Posted July 14, 2005

The Pinball Story




Ballyhoo Designed By Raymond T. Moloney

Screen Book Magazine - Claudette Colbert (1932)


The Beginning of the Coin-Operated Industry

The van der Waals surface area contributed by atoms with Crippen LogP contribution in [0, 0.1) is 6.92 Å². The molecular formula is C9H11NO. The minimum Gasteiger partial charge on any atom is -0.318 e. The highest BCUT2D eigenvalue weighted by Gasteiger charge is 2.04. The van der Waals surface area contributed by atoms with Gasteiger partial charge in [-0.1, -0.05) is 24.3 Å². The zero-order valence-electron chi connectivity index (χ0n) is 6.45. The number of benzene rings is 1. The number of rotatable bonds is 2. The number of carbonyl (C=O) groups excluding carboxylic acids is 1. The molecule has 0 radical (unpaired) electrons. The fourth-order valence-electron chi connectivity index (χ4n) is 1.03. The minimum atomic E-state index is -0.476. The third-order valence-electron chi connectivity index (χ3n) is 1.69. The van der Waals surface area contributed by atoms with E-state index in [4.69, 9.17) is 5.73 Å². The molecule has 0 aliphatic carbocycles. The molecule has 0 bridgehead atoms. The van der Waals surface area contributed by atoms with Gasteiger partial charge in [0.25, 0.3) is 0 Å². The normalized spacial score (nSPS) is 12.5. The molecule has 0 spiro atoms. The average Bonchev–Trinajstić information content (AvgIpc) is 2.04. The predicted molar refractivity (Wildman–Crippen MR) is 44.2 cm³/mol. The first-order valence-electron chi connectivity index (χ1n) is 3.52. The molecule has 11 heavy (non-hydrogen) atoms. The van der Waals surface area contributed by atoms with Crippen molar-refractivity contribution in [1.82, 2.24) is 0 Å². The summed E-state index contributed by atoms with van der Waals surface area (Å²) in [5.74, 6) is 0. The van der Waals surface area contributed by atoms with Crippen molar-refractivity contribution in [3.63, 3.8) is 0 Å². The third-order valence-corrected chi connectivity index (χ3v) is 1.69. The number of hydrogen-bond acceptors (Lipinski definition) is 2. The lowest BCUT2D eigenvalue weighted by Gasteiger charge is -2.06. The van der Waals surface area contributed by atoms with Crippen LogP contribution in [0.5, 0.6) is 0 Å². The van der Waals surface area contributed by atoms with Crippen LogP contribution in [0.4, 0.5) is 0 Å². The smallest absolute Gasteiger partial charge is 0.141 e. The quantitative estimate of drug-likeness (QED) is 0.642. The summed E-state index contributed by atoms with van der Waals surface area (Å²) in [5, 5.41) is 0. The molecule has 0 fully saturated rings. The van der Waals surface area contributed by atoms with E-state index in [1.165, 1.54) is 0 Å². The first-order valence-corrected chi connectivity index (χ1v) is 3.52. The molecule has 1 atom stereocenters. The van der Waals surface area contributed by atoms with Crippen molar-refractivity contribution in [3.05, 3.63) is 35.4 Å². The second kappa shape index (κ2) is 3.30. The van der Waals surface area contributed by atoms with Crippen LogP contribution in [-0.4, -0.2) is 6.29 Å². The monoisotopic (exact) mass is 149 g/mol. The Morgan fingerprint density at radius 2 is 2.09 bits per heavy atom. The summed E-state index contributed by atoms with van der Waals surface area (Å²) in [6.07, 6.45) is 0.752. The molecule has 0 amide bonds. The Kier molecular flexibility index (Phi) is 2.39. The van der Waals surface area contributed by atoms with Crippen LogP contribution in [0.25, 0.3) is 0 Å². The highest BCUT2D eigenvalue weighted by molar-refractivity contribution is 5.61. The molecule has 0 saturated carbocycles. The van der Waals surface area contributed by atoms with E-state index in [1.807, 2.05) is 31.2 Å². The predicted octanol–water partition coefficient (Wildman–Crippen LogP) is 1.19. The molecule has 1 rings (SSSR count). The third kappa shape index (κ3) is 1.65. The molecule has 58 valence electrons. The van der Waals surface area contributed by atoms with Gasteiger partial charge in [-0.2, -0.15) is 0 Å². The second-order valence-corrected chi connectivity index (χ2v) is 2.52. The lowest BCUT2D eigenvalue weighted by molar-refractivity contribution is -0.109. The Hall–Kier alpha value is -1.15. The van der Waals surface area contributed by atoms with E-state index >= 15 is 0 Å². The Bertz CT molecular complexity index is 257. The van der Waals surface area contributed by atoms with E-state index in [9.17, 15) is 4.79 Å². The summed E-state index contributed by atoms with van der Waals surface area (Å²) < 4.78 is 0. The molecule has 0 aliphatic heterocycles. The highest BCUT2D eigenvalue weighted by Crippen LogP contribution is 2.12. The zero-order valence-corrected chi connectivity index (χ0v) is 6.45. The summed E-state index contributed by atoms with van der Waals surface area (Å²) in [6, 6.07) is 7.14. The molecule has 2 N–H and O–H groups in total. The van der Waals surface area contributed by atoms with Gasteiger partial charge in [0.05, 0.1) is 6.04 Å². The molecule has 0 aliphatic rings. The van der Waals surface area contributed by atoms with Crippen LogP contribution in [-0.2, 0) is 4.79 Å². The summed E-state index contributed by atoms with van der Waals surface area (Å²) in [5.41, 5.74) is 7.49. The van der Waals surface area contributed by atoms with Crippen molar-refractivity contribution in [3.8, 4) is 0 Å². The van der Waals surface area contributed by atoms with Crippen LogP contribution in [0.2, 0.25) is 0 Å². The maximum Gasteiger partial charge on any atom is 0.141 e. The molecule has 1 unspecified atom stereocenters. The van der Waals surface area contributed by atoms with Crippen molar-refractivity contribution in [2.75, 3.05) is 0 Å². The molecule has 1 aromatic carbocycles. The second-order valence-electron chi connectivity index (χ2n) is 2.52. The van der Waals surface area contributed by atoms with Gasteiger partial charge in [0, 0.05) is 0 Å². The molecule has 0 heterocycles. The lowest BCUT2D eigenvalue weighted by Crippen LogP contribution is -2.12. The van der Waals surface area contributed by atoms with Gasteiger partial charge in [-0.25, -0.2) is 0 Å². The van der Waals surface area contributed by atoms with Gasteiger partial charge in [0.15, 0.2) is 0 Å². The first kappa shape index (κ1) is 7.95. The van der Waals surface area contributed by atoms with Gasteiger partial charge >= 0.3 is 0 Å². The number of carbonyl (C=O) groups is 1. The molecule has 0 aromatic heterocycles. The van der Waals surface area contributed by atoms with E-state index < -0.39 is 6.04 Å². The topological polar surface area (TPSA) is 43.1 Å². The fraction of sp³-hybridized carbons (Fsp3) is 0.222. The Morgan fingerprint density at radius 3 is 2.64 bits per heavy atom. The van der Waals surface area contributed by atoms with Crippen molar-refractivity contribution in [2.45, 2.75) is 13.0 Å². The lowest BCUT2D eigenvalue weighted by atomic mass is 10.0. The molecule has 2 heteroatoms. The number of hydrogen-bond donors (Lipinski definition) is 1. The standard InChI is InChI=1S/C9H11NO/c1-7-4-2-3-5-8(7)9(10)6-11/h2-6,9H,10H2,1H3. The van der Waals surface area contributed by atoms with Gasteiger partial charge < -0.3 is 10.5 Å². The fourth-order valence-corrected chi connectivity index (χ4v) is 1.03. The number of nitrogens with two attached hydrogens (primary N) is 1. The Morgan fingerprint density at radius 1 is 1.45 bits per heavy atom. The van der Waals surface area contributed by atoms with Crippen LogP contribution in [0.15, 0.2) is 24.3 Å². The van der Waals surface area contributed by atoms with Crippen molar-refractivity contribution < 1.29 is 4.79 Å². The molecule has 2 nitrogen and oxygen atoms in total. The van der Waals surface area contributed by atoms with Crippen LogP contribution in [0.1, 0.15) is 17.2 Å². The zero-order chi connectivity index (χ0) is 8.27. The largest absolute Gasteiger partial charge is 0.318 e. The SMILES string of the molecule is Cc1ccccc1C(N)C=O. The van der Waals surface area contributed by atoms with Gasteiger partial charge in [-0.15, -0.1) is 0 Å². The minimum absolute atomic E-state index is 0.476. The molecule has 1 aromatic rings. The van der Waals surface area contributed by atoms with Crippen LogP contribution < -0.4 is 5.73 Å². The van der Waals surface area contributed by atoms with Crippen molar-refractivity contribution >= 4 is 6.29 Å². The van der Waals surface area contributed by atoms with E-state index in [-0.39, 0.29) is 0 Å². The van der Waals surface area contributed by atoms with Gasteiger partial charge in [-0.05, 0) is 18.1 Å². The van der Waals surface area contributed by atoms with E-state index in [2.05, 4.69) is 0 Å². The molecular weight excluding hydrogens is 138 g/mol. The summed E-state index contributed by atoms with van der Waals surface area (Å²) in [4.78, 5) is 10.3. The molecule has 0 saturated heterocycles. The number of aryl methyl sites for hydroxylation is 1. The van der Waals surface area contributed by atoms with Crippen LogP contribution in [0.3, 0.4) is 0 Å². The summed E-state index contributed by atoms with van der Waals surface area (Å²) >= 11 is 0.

Coin-Operated Industry The coin-operated industry started in 1930 with the (first) Whiffle Board / Pinball invented by : Arthur L. Paulin with the second Whiffle Ball game invented by Arthur Paulin, which both Whiffle Baord and Whiffle Ball having great success and then later in 1931 with the mass production of both the Whiffle Board and the Ballyhoo Pinball. Here is some information on the first "pinball machine" which was invented in 1930 by Arthur Paulin and mass produced by him and by Automatic Industries known as the "Whiffle Board". Here is the Whiffle Board story by the granddaughter of Arthur Paulin who was the inventor of the Whiffle Board and the original Whiffle Board is still with the family. From the voice of the Granddaughter Karen Hollerman Kettering of (Mr. Arthur Paulin, Whiffle Board Inventor of the Whiffle Board): The first Whiffle Board ever made was for my mother, Lois Paulin, as a little girl. My mother is still alive and is now 82 years old. We have kept it all these years. She gave me all Whiffle Board paper work and the story of the game. Our family has heard all of the different stories out there, and most are not true. We have stayed in the background and have never said or corrected any stories until now. The reason why we are speaking now is that my mother is getting up in years and she wants the true story to be told. I will attach a picture file of the Whiffle Board that I now own. Believe or not . . it still work great!!! The very first Whiffle Board Arthur Paulin - Inventor Arthur Paulin and his daughter Lois Paulin 01.10.09 Here is the true story. I would love it if you could correct it on your web site. From: Granddaughter, Karen Hollerman Kettering of (Mr. Arthur Paulin, Whiffle Board Inventor of the Whiffle Board): THE TRUE STORY OF THE WHIFFLE BOARD GAME AKA PINBALL GAME Whiffle Board is the very first 'Pinball Machine'. Photo: Original Whiffle Board Game (First Prototype: 1930) Arthur Paulin (Whiffle Ball Inventor) Photo: Original Whiffle Board Game (First Prototype: 1930) Arthur Paulin (Whiffle Board Inventor) (click on photo's for enlargement) Whiffle Board (front side) (click on photo's for enlargement) Whiffle Board (back side) (click on photo's for enlargement) Whiffle Board (back side indentations - soft nail dots) Arthur Paulin (Whiffle Board Inventor) Arthur Paulin a carpenter, was cleaning out his old barn Christmas time 1930, when he came across an old dusty board with carved out holes and about 30 nail in it. It looked as if it was about 50 years old. He looked at this board for a few days and played around with it until he came up with what we now know as the 'Whiffle Board'. It was during the Great Depression when Youngstown was in the midst of economic disaster due primarily to the closing of local steel mills. Money was so tight for Arthur Paulin that he decided to make this board game up for his daughter Lois Paulin as a Christmas gift. Arthur Paulin (Photo: First Whiffle Board Invented) Arthur Paulin with Daughter, Lois Paulin His daughter loved it so much that she invited her friends to come over and play this fun board game. Well, next thing you know there was a line all the way around the house, kids waiting to play this board game! A neighbor of Paulin's came over and told him he thought he had something big here! Paulin took the board game to a friend of his, Myrl A. Park who operated a radio shop. Paulin asked Park, "If I make another one, could I sell it in your shop." Park was not optimistic about the idea. Park said, "You should put a coin device on it, let them pay to play." Paulin like that idea, and took the board game to another friend Earl W. Froom. Froom was an electrical salesman, he took the board game home and came up with a coin device for it! Paulin, Froom, and Park made a number of experiments with the board which they dubbed as "Old Jenny". Finally they decided they had it perfected. Encased with a glass top, four legs, the board had a sloping playfield, a sliding panel to drop the balls in at the start of the game, and a spring plunger to shoot the balls. The idea was to put a nickel in the coin device and that would entitle you to ten (10) balls, nine (9) white marbles, plus a red one which counted double in points. You would "shoot" to one end of the board and then the balls rolled down the board again and were deflected into various holes by nails in the board. The three men put the board game in a local General Store to test it out. After one hour they counted the money from the coin device - $2.60! The men couldn't believe it! Paulin said, "Let's build ten of these." On January 28th, 1931 the three men went into partnership. Arthur Paulin was President, and was in charge of construction and manufacture with 1/3 partnership. Earl Froom was Vice President and in charge of sales also with 1/3 partnership. Myrl Park came to assist Paulin and Froom with 1/6 partnership and another man William Howell who was in charge of all records (secretary) came in as 1/6 partnership. The company was born! They called it Automatic Industries. All four men signed a joint note for $300.00 at the Youngstown Bank, the proceeds of which will be the working capital to be expended for material and stock in trade of said company. (Documents with Paulin family) The men rented a second floor of a building. But soon grew out of it! They decided to rent a house, and again grew out of that. They were making so much money Froom said, "We've got to pinch ourselves every once in a while to figure out whether we are dreaming." The men decided to build there own building because the orders were coming in from everywhere. Automatic Industries was shipping these Whiffle Boards to every state in the union. They sold territory rights to dozens of people all over the country. Some of these people were the most prominent of men in the country. The company would book orders averaging 27,000 boards a year! Within a few years, they had passed the $250,000 mark for contracted Whiffle Board games! At that time, the company employed 53 men in the shop, 11 men and 2 ladies to do the office work. Arthur Paulin said, "I love what I do, but what makes my heart feel good is that I am able to give 66 people jobs during the depression!" (Documents with Paulin's family) Bad times ahead - People and there mothers got on the bandwagon and tried to recreate the Whiffle Board. A Chicago game manufacturers began producing copies of the game, and that the 'generic name' for these machines eventually became "Pinball Game". 'Ballyhoo and Bingo were the biggest to try to stake claim as the inventors of the first coins devise board games'. A company in North Carolina actually started coping WHIFFLE, and went so far as to put Automatic Industries on them. It got so bad that racketeers got involved with the games business and that they would often smash up other operator's games on location and put their own games in their place. Froom said, "The problem got so bad that many places tried to pass laws banning pinball games which often resulted in court decisions against the games business. Then came the court battles - Paulin, Froom, and Park went to court to try to stop others from infringing on Automatic Industries patents. The court battle lasted for many years! In 1937 a Federal Judge ruled that their patents were not strong enough to win. This was a bitter defeat for the men after all those years. It is to be believed that Earl W. Froom was the inventor of the Whiffle Board. He was not! He created the coin device for the Whiffle Board, and a partner of Automatic Industries. It was reported to the Paulin family that after Paulin's death in 1947, Earl Froom claimed that he was the inventor. Whiffle Board / Pinball invented by : Arthur L. Paulin Coin device by : Earl W. Froom - SOURCES - Story written by Arthur Paulin's daughter Lois Paulin Hollerman age 82, and Granddaughter Karen Hollerman Kettering; January 4th 2009 I hope you enjoyed the real story about the Whiffle Board and hope you will share this story on your web site, and all the Pinball lovers out there!!! Take care and keep on playing, Karen PS I kinda laughed that you said the Whiffle Board didn't catch on. My grandfather retired a millionaire. Ballyhoo Pinball Machine